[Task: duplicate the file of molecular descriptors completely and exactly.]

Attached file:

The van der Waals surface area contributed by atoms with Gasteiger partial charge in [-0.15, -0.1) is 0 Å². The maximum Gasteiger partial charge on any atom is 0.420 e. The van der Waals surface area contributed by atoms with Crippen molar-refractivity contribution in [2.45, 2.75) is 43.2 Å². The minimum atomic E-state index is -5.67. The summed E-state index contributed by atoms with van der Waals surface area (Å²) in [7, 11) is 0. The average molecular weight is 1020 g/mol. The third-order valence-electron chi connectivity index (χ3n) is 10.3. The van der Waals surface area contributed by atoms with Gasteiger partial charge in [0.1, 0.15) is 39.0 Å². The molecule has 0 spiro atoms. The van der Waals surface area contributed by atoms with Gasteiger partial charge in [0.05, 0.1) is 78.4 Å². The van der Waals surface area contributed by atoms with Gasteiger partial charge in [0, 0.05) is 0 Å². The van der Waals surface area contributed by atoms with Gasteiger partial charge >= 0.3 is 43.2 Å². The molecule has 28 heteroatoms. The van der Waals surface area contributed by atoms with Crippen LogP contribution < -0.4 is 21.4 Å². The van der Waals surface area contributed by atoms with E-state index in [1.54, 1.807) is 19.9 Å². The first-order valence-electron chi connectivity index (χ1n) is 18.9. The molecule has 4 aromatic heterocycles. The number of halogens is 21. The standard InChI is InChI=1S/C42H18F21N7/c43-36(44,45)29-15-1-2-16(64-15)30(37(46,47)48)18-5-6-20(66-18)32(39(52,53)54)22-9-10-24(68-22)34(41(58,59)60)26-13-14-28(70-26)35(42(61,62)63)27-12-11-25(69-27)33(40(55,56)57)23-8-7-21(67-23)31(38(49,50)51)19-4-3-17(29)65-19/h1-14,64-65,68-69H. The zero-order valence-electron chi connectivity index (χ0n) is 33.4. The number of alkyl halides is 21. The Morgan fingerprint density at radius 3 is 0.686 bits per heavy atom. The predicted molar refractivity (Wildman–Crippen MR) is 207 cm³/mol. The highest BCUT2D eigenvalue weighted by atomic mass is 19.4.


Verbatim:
The van der Waals surface area contributed by atoms with Gasteiger partial charge in [-0.15, -0.1) is 0 Å². The maximum Gasteiger partial charge on any atom is 0.420 e. The van der Waals surface area contributed by atoms with Crippen molar-refractivity contribution in [2.45, 2.75) is 43.2 Å². The minimum atomic E-state index is -5.67. The summed E-state index contributed by atoms with van der Waals surface area (Å²) in [7, 11) is 0. The average molecular weight is 1020 g/mol. The third-order valence-electron chi connectivity index (χ3n) is 10.3. The van der Waals surface area contributed by atoms with Gasteiger partial charge in [0.1, 0.15) is 39.0 Å². The molecule has 0 spiro atoms. The van der Waals surface area contributed by atoms with Gasteiger partial charge in [0.05, 0.1) is 78.4 Å². The van der Waals surface area contributed by atoms with Gasteiger partial charge in [0, 0.05) is 0 Å². The van der Waals surface area contributed by atoms with Gasteiger partial charge >= 0.3 is 43.2 Å². The molecule has 28 heteroatoms. The van der Waals surface area contributed by atoms with Crippen LogP contribution < -0.4 is 21.4 Å². The van der Waals surface area contributed by atoms with E-state index in [1.54, 1.807) is 19.9 Å². The first-order valence-electron chi connectivity index (χ1n) is 18.9. The molecule has 4 aromatic heterocycles. The number of halogens is 21. The standard InChI is InChI=1S/C42H18F21N7/c43-36(44,45)29-15-1-2-16(64-15)30(37(46,47)48)18-5-6-20(66-18)32(39(52,53)54)22-9-10-24(68-22)34(41(58,59)60)26-13-14-28(70-26)35(42(61,62)63)27-12-11-25(69-27)33(40(55,56)57)23-8-7-21(67-23)31(38(49,50)51)19-4-3-17(29)65-19/h1-14,64-65,68-69H. The zero-order valence-electron chi connectivity index (χ0n) is 33.4. The number of alkyl halides is 21. The Morgan fingerprint density at radius 3 is 0.686 bits per heavy atom. The predicted molar refractivity (Wildman–Crippen MR) is 207 cm³/mol. The highest BCUT2D eigenvalue weighted by atomic mass is 19.4.